|Length:||16.8 miles (27 km)|
|Meets:||A58, A657, A6110, A6120, A6177, A650, A6181, A641, A6177, A644, A58|
|Old route now:||B6157|
|Route outline (key)|
The A647 is one of the UK's several 'long way around' routes - as it starts on the A58 and ends on the same road 17 miles later (although the A58 itself is only a few miles shorter).
We begin at an exit from the Armley Gyratory, a very large roundabout to the west of Leeds City Centre, familiar to many. We commence as a 40MPH D2, gently climbing before narrowing to 30MPH S2 as we pass the prison and head towards the suburb of Armley itself. We pass through a crossroads and then shortly after become 40MPH D2.
The other side of the road at this point contains a high occupancy lane which appeared in 1998, which in this case means that one of the lanes running in towards Leeds is only available during rush hours to cars carrying more than one person. After a mile or two an exit for the A657 is signed. At this point the original route of the A647 carried straight on, through Bramley and Stanningley. This road is now unclassified for part of its length, before becoming an extension of the B6157.
We remain on the main road though, the 1970s Stanningley Bypass, and drop downhill, gaining an increase of allowable speed to 60MPH and GSJ D2. At the bottom of the hill, the A6110 Leeds Outer Ring Road merges in to our path. We gain primary status from it and continue for the next 2 to 3 miles of uphill road, also becoming a nice NSL. As we climb uphill we resemble very closely the sunken sections of the Inner Ring Road: we are in a trench with enclosed diamond junctions on the way.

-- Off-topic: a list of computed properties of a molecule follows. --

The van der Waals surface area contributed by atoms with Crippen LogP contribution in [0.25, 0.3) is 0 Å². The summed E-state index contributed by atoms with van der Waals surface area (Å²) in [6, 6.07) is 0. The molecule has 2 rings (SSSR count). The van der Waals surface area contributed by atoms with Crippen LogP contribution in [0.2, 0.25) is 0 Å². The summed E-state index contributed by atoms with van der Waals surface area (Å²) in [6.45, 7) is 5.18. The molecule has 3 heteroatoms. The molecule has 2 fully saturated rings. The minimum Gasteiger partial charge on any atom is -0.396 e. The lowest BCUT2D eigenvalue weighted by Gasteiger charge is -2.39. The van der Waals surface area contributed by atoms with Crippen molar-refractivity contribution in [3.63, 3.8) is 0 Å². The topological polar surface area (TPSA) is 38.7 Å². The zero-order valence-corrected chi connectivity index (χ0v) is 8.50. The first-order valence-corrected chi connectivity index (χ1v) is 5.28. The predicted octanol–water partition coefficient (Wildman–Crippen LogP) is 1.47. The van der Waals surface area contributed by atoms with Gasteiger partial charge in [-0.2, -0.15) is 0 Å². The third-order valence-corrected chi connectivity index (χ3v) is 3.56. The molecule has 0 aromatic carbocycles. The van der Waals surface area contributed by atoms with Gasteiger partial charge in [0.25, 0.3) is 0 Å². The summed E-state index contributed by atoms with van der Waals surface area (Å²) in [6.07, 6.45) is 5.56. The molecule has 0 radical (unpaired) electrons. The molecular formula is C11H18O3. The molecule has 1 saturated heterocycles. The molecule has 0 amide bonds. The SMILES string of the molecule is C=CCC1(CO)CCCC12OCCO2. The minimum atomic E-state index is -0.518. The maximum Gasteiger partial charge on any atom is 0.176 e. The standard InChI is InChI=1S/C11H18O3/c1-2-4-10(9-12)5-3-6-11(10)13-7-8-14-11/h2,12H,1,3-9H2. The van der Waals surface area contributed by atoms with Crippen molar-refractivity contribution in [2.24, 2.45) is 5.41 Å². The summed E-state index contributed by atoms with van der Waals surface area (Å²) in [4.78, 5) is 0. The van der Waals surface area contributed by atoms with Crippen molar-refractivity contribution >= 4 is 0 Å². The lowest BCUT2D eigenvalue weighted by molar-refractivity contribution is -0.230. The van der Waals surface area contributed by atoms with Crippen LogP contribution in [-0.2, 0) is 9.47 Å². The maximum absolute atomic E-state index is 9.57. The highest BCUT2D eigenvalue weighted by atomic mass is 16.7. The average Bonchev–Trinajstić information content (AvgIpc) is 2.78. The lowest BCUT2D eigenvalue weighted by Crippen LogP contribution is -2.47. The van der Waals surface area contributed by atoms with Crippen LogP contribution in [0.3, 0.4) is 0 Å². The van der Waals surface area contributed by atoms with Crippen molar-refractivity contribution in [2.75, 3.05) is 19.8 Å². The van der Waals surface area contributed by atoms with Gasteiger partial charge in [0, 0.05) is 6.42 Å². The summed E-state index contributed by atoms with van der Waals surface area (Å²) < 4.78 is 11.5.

Chris Marshall has a theory that this part of the road was meant to be one Leeds's proposed radial urban motorways. One more section of D2 and improvements to the 40mph section west of Armley would have completed this link.
At Pudsey, we encounter a roundabout where we need to take the first exit to the left (ahead is the A6120 which - eventually - bypasses Leeds to the north), rejoining the original route of the A647 now on a 40MPH urban D3, still gently climbing. There's another roundabout and then a large signalised gyratory at Thornbury, which manages to contain a public park in the middle. It looks as though the A647 has been diverted from its original route from here into the centre of Bradford but actually it has not. We need to slow down now as the D3 goes to be replaced by 30MPH S2 as we pass through an area full of shops on both sides of the road. We cross the A6177 Bradford Outer Ring and then begin to drop into the centre of Bradford. It's 30 all the way until we meet the Inner Ring. We cross at a set of traffic lights and end for now at a roundabout, at the side of the Telegraph and Argus Newspaper building. Most of the bottom of Bradford is in the process of being demolished as I write, so changes may well be afoot here. We seem to lose our identity at this point, only regaining it a mile later at the other side of the town centre. We leave the centre of Bradford at the side of the National Museum of Film, Photography and Television, and basically begin climbing out of Bradford for about 3 miles, on a 30 MPH limit S2 with shops either side, passing one of the country's premier curry houses. We pass over a set of double mini-roundabouts, a speciality in Bradford, outside the university buildings.
We then TOTSO right at a T-junction to meet the A6177 Outer Ring at a set of traffic lights just beyond. That road TOTSOs here and we turn left to multiplex with it until it TOTSOs again at another set of lights and the A647 regains its number by continuing ahead. We continue to climb out of the huge bowl that Bradford sits in, gaining a 40MPH limit as we get further from the town centre, but need to slow down again to 30 as we approach Queensbury and cross the A644 at a signalled crossroads. After that we become a windy 50MPH road across the tops between Queensbury and Halifax.
After a few miles, we begin to drop downhill drop again, passing a 40MPH buffer speed limit and then becoming a 30MPH limit road and we finish at the end of the North Bridge at Dean Clough Junction, on the outskirts of Halifax Town Centre, underneath the Burdock Way.
Original Author(s): Chris W